Passenger traffic through European airports increased nine per cent last week, as people make journeys to meet loved ones for the festive season, amid a “substantive” drop in traffic since Omicron was first detected.
The number of passengers passing through Europe’s airports has fallen by around a fifth in the three weeks after the Omicron variant was detected in November, according to data published by airport trade body ACI Europe today.
The news comes as travel restrictions have been reinstated by countries in recent weeks in response to the spread of Omicron, and after industry expert warned that being on a plane can double the risk of infection.
While the UK government is holding off on introducing a lockdown, at least for now, around 30 countries have entry rules for travellers from Britain which effectively bar entry. F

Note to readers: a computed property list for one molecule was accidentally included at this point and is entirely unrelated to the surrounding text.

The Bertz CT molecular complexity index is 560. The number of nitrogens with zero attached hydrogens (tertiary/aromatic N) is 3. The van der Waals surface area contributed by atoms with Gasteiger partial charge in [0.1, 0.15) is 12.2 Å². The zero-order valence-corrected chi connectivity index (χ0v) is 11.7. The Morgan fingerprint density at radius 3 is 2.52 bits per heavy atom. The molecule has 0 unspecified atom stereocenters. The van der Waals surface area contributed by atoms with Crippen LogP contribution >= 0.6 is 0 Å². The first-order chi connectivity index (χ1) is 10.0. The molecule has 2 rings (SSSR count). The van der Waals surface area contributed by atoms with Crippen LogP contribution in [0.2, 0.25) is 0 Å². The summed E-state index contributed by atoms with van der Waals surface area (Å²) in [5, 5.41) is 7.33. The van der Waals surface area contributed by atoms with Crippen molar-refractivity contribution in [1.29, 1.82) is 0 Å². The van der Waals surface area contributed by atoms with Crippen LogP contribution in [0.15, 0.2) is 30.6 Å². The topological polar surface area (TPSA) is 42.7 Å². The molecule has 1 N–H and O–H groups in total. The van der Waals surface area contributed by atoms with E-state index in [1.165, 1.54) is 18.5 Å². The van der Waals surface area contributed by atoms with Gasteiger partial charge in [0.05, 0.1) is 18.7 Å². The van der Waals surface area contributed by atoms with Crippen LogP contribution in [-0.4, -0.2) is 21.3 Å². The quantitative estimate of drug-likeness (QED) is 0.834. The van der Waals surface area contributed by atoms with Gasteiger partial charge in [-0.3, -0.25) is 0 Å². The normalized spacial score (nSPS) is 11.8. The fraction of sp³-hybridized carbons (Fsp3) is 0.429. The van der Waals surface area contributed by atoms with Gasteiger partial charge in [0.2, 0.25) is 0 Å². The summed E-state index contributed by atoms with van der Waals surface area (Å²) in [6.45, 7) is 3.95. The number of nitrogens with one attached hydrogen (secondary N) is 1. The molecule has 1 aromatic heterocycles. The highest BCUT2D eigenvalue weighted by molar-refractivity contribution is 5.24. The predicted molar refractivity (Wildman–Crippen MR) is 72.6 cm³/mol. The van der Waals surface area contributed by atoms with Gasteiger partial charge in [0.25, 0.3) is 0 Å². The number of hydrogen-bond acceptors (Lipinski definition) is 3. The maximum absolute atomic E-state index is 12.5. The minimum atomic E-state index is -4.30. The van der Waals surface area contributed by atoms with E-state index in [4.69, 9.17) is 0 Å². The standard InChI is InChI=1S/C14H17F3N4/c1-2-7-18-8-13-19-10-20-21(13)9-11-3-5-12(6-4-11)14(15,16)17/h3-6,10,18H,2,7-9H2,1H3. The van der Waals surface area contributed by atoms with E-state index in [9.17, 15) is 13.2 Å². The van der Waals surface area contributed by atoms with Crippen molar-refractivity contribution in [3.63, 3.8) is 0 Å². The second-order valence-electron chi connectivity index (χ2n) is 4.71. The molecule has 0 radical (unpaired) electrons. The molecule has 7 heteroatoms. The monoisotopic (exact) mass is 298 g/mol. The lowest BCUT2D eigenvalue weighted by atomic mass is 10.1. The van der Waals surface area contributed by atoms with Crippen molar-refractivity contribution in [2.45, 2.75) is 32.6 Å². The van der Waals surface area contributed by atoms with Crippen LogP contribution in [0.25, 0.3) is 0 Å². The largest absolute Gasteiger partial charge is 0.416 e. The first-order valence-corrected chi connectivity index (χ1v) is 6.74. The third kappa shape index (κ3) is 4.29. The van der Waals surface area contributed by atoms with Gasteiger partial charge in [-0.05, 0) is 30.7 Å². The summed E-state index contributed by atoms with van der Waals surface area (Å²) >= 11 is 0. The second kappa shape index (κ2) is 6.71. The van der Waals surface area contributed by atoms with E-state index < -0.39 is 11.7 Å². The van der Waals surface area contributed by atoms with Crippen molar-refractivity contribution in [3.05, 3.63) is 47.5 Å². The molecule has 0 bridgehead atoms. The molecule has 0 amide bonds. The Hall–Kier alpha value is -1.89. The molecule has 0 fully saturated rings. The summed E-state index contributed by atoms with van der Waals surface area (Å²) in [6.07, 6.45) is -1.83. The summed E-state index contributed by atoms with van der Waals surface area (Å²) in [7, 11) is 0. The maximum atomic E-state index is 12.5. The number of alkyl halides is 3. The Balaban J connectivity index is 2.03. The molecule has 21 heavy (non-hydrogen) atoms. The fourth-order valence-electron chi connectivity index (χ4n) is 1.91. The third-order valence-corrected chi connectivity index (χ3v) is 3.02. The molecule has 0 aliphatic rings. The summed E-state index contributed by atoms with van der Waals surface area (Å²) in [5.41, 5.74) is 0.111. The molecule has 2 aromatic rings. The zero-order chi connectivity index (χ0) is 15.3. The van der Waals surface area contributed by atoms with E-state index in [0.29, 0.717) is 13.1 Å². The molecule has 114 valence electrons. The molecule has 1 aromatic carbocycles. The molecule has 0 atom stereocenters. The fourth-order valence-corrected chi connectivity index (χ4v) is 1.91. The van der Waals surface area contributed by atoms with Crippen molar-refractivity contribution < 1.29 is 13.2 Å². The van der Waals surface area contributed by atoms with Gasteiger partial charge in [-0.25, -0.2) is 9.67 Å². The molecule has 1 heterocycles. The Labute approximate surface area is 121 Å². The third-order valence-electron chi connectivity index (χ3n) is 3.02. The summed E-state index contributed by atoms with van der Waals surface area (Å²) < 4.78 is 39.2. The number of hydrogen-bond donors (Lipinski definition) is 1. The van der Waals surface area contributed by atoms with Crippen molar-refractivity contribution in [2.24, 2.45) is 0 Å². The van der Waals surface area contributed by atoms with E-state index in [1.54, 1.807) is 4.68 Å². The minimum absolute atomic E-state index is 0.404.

ance banned non-essential travel from the UK while Germany imposed a two week quarantine as Omicron continues to spread like wildfire with Britain reporting more than 90,000 new cases earlier this week.
“It is no surprise that the flight bans to Southern Africa and the patchy travel restrictions imposed by many Governments on other markets – including within Europe – have directly impacted traffic levels in the past weeks,” said Olivier Jankovec, director general of ACI Europe.
While last week’s data provided a small glimmer of hope, as more “Europeans are craving getting together and reuniting with loved ones for Christmas,” Jankovec warned against the damaging impact of government restrictions on travel in 2022.
“Beyond the holiday season, there is no doubt that Omicron will take its toll on passenger traffic in the first quarter of 2022.”
“But the extent to which we need to revise our expectations will primarily depend on whether Governments continue with knee-jerk reactions or not.”
“Omicron is fast becoming the dominant variant across Europe, which according to the ECDC makes travel restrictions ineffective from a public health perspective and highly damaging both economically and socially.”